According to the agency, "Ukraine faces sizable external debt repayments against the backdrop of presidential and parliamentary elections in 2019. And while the economy is growing and inflation is on a downward path, the financing outlook is uncertain for government foreign currency redemptions beyond 2019, when Ukraine will have to negotiate a fresh agreement with the International Monetary Fund (IMF)".
The ratings reflect, based on the report, the country's low per capita income levels and challenging institutional and political environment, which reduces policy predictability and continuity. The ratings are also constrained by Ukraine's external refinancing risks, reflecting its current account deficits and large external repayment obligations relative to the National Bank of Ukraine's (NBU's) foreign currency reserves. The banking system's large -- albeit declining -- stock of nonperforming loans (NPLs) weighs on the sector's ability to support growth and remains a credit weakness. The lifting of capital controls, in place since 2014, will be conditional on economic and policy stability.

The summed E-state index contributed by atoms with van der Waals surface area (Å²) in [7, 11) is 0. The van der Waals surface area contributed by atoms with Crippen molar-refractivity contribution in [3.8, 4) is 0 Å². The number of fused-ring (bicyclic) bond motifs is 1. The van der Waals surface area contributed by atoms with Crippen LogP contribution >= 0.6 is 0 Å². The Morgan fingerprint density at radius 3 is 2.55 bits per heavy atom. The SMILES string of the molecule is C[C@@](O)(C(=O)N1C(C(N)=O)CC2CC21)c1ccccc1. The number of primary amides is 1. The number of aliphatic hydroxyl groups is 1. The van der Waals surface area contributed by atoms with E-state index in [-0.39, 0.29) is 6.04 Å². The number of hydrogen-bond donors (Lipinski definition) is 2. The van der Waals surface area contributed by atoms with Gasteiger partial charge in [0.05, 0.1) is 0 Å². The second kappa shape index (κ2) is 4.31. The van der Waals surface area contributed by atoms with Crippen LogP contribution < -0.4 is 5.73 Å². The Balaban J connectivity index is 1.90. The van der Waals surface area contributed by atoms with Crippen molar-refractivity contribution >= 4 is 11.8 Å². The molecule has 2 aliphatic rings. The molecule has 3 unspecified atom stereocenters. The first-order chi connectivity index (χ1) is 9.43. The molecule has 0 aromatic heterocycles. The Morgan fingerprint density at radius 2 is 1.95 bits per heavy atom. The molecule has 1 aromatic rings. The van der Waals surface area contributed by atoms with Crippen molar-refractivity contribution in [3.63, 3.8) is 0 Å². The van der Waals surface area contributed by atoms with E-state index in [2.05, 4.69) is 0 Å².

The ratings are supported by improving government finances, reflected in the declining general government-debt-to-GDP ratio, as well as Ukraine's likely compliance with the IMF program and the ongoing implementation of reforms -- such as the independence of the NBU -- which aid the government's ability to access commercial debt markets and receive concessional funding from international financial institutions.
"We could consider a positive rating action if we see improvements in growth, fiscal and external imbalances beyond our expectations, and if we conclude that the security situation in the non-government-controlled areas in the East of the country has stabilized and further escalation is unlikely," S&P said.